By Holly J. Niner1, Jeff A. Ardron, Elva G. Escobar, Matthew Gianni, Aline Jaeckel, Daniel O. B. Jones, Lisa A. Levin, Craig R. Smith, Torsten Thiele, Phillip J. Turner, Cindy L. Van Dover, Les Watling and Kristina M. Gjerde / Frontiers in Marine Science
Figure 1. The mitigation hierarchy as applied in its intended sequence and the challenges posed by deep sea application.
Deep-sea mining is likely to result in biodiversity loss, and the significance of this to ecosystem function is not known. “Out of kind” biodiversity offsets substituting one ecosystem type (e.g., coral reefs) for another (e.g., abyssal nodule fields) have been proposed to compensate for such loss. Here we consider a goal of no net loss (NNL) of biodiversity and explore the challenges of applying this aim to deep seabed mining, based on the associated mitigation hierarchy (avoid, minimize, remediate). We conclude that the industry cannot at present deliver an outcome of NNL. This results from the vulnerable nature of deep-sea environments to mining impacts, currently limited technological capacity to minimize harm, significant gaps in ecological knowledge, and uncertainties of recovery potential of deep-sea ecosystems. Avoidance and minimization of impacts are therefore the only presently viable means of reducing biodiversity losses from seabed mining. Because of these constraints, when and if deep-sea mining proceeds, it must be approached in a precautionary and step-wise manner to integrate new and developing knowledge. Each step should be subject to explicit environmental management goals, monitoring protocols, and binding standards to avoid serious environmental harm and minimize loss of biodiversity. “Out of kind” measures, an option for compensation currently proposed, cannot replicate biodiversity and ecosystem services lost through mining of the deep seabed and thus cannot be considered true offsets.
The ecosystem functions provided by deep-sea biodiversity contribute to a wide range of provisioning services (e.g., the exploitation of fish, energy, pharmaceuticals, and cosmetics), play an essential role in regulatory services (e.g., carbon sequestration) and are important culturally. The level of “acceptable” biodiversity loss in the deep sea requires public, transparent, and well-informed consideration, as well as wide agreement. If accepted, further agreement on how to assess residual losses remaining after the robust implementation of the mitigation hierarchy is also imperative. To ameliorate some of the inter-generational inequity caused by mining-associated biodiversity losses, and only after all NNL measures have been used to the fullest extent, potential compensatory actions would need to be focused on measures to improve the knowledge and protection of the deep sea and to demonstrate benefits that will endure for future generations.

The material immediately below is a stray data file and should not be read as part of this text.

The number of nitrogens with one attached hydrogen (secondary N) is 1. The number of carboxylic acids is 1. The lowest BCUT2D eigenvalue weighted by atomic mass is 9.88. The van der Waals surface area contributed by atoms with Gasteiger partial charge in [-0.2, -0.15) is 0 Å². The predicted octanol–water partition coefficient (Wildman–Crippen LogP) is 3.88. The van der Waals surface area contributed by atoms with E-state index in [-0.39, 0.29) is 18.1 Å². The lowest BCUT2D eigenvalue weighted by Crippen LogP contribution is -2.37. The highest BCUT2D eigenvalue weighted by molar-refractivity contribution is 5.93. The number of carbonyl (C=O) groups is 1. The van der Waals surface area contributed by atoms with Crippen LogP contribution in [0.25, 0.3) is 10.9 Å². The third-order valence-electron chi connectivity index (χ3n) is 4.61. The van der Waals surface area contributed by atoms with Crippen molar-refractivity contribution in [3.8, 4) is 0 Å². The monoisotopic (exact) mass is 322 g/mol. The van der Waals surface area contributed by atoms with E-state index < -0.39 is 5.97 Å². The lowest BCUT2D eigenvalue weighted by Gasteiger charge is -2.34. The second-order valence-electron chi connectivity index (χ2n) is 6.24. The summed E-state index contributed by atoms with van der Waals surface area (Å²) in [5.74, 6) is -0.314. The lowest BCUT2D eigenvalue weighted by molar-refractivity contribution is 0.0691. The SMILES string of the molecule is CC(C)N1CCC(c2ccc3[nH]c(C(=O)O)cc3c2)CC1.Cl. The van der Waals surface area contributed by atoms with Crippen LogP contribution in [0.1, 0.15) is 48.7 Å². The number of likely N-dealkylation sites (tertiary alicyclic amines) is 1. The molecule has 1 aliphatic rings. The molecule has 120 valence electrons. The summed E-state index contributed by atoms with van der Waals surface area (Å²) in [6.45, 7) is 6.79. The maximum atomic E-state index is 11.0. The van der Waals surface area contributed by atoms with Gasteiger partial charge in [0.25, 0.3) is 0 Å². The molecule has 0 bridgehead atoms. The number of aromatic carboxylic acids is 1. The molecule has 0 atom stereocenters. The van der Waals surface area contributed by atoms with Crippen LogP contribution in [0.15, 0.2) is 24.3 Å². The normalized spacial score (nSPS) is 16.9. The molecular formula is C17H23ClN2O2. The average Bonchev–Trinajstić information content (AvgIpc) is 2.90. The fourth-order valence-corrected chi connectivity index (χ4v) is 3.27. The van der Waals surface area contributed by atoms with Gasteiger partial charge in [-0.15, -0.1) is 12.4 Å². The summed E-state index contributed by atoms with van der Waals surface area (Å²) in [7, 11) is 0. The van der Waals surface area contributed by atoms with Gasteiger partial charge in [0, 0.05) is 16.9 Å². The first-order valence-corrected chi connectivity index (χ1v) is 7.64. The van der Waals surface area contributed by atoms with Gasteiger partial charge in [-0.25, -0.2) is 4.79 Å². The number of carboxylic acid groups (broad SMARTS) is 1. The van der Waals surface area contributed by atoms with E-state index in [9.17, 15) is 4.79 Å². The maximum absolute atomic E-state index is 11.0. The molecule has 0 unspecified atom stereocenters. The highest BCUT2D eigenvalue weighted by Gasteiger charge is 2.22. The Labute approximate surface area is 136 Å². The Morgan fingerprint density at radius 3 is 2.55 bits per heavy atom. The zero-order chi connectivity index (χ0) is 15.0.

The Potential Impact of Deep-Sea Mining
There is increasing interest worldwide in the potential for deep-sea mining to serve as an engine for “Blue Growth” and to drive sustainable economic development (European Commission, 2012; Wedding et al., 2015). Most deep-sea ecosystems targeted for mining have some combination of ecological characteristics that make them particularly sensitive to anthropogenic disturbance, such as being largely pristine, highly structured, very diverse, dominated by rare species and (extremely) slow to recover. Accordingly, there is increasing concern that the direct and indirect impacts of mineral extraction in the deep sea will result in a significant loss of biological diversity (herein referred to as biodiversity) (CBD, 1992; Wedding et al., 2015). Direct impacts occur through the removal of target material and associated organisms within the mine site and include the destruction of biota as well as habitat loss, fragmentation, and modification through altered mineral and sediment composition, geomorphology, and biogeochemical processes (Ellis, 2001; Van Dover, 2014; Jones et al., 2017). Potential indirect impacts on the seabed and water column both within and outside of the directly mined area include the smothering of habitat and biota, interference with feeding activities, and the release and spread of nutrient-rich and toxin-laden water from the generation of plumes (Ellis, 2001; Boschen et al., 2013). Additional potentially harmful diffuse effects include those from light, noise and electromagnetic disturbance (Van Dover, 2014; MIDAS, 2016). The scale over which these indirect impacts are likely to occur is largely unknown and most of the effects remain unstudied. The three mineral resource types commonly considered for deep-sea mining each have their own specific environmental contexts, which have each been the subject of targeted scientific study and some proposed management measures—polymetallic nodules (nodules), cobalt crusts (crusts), and seafloor massive sulfides (SMS) associated with hydrothermal vents (vents). However, despite the considerable differences among these resources and the types of ecosystems within which they are located, the scales implicated by deep-sea mining suggest that exploitation of all three resource classes will yield significant biodiversity loss, indicating that a precautionary approach is warranted (Levin et al., 2016).